The iConomy

By Steve Gillmor  |  Posted 2004-01-13

The iConomy

Getting used to the idea of the identity-based economy is job one for both customers and enterprise managers in 2004. This years CES was the kickoff for the iConomy, where users are defined as personal or professional based on the metadata they project to an increasingly powerful set of digital devices.

Even the cab drivers knew the high-level story: Comdex is dead, the PC revolution matured and commoditized. Now content is king, with the PC crowd crashing the consumer electronics party in search of new (and healthier) margins. Bill Gates fondles a personal video player, Intel puts $1,800 HDTVs in its pipeline, and Steve Jobs cuts in for a dance with Carly.

But beneath the surface messaging, some surprising fundamentals are emerging. Take the HP deal to market a branded iPod and point users at Apples iTunes store with its non-Microsoft music endcoding format. If the New York Times isnt making this up, the deal was hammered out the night before the CES announcement—two days after Jobs MacWorld keynote.

Surely Jobs would have mentioned the deal with his patented "Theres one more thing" Bob Barker delivery. Instead, his closer—the $250 iPod mini—left the San Francisco crowd in an uncharacteristically quiet mood as they headed off to inspect the new addition to the iPod platform.

But Jobs is a master of timing, showmanship and brinkmanship. Ask Disneys Michael Eisner, who just closed down his Orlando hand-animation shop as he tries to lock up an ongoing relationship with Jobs Pixar. The longer Jobs holds out, the more concessions Eisner has to make as he battles a board rebellion led by the Disney family.

Perhaps he put the squeeze on Carly, too. After all, what did HP have to offer to the CES crowd—a DRM lecture co-starring The Edge and someone who all she wants to do is have some fun. Hardware? Compaq won the PDA merger battle, bringing along its blend of high price and bulky functionality.

I have a drawer full of them. Palms, iPaqs, the thin Toshiba one. But what stuck to the wall? Or more to the point, landed in my pocket? Phones. Camera phones. Bluetooth connectors to laptops. The BlackBerry is hanging on, by a thread, though the Palm may work its way back in via the Treo. Like Comdex, the PDA is dead.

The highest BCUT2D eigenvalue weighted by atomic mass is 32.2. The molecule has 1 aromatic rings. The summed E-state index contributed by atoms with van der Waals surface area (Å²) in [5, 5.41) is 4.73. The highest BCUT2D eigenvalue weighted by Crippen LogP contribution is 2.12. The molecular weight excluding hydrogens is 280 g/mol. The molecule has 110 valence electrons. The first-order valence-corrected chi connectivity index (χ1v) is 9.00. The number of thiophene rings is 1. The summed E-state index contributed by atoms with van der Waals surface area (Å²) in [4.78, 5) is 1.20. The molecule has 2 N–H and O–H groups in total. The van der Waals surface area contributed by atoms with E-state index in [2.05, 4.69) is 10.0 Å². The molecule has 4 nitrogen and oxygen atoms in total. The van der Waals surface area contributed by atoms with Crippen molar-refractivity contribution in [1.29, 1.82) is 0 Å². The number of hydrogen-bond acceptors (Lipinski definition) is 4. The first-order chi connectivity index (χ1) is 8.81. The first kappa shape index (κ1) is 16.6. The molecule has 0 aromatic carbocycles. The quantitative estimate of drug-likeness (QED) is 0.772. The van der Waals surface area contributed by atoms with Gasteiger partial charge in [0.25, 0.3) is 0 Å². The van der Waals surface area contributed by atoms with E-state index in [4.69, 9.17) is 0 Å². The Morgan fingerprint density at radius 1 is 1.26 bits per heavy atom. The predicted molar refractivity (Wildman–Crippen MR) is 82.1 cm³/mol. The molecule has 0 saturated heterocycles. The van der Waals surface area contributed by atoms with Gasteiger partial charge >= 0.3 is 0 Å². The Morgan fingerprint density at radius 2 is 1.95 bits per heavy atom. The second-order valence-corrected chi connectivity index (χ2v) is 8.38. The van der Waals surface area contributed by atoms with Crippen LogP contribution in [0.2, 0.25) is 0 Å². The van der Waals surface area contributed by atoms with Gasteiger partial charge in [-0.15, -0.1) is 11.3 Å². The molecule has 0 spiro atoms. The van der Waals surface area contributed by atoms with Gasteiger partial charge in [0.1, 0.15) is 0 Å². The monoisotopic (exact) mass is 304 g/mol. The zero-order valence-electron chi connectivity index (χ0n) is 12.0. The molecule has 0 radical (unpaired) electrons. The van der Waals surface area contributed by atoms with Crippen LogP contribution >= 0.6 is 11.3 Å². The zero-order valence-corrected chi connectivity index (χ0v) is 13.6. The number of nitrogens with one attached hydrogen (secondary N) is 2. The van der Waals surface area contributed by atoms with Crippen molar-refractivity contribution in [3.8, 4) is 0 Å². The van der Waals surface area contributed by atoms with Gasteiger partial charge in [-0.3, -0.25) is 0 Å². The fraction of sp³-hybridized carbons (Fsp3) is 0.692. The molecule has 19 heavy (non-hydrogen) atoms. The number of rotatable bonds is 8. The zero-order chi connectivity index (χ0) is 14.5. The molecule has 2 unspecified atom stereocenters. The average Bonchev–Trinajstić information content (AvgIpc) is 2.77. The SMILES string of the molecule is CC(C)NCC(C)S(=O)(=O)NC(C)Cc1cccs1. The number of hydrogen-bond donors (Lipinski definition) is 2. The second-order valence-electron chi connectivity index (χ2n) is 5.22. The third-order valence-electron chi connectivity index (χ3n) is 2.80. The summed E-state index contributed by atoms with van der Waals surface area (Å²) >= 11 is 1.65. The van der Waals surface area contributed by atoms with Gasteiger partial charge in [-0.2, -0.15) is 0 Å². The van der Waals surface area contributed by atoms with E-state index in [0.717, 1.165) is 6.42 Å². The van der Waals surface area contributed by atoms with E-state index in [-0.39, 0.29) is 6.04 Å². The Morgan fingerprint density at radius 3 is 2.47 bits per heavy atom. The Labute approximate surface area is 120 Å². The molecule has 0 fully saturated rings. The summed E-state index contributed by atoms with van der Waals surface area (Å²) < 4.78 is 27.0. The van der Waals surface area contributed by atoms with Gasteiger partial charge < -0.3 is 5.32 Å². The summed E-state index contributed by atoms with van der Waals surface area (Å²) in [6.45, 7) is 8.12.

Next page: The iPod Platform—Apples Ticket to Ride the iConomy.

The iPod Platform

—Apples Ticket to Ride the iConomy">

What Jobs is selling is the iPod platform—the gateway to the iConomy. For Apple, the iPod represents a route around the Macs 5 percent mass market share. The new platform has already captured 30 percent of the music player market, and the iTunes content downloading owns a 70 percent share. But think about it: What percentage of iPod owners have jobs or are self-employed—or will be in the near future? Try 100 percent.

Its the iConomy at work. If you capture the mobile version of shelf space—the belt holster or the arm clip if youre a runner—you become a dominant purveyor of services. The iPod is the razor for the prized 18-to-49 crowd, the repository for the largest discretionary income pool in history. The more blades you sell, the more razors.

Here Microsofts 30 hardware partners work against the software giant. As they try to differentiate from direct competitors, they fragment the market and marketing messages Apple excels in delivering with style and elegance.

By contrast, Jobs gets away with maintaining his margins with the new iPod mini by extending the iPod platform with a new design that delivers the same user interface already accepted as the standard.

This proved irresistible to Carly Fiorina, who, like Al Gore with Howard Dean, cant lose. By endorsing the iPod, HP hitches a ride to an explosively viral constituency—with powerful ties to another powerful market group, cell phone users.

Carly gets Apples R&D budget for free, cachet with the artists, writers, filmmakers and other creative types that produce billions in free media exposure. And HP vaults from No. 2 in the PC market to co-leader in the mobile music space, tying the two platforms together in the process.

For Apple, HP represents a channel with which to extend their iPod platform—to video via Intel HDTV chips, to phones via Bluetooth and WiFi mesh networks—and to the content industries via a new release platform of videophones, RSS-routed mobile storage and Rendezvous-sharing peer farms on the desktop.

I can already see the name of the HP personal video player: the eyePod.

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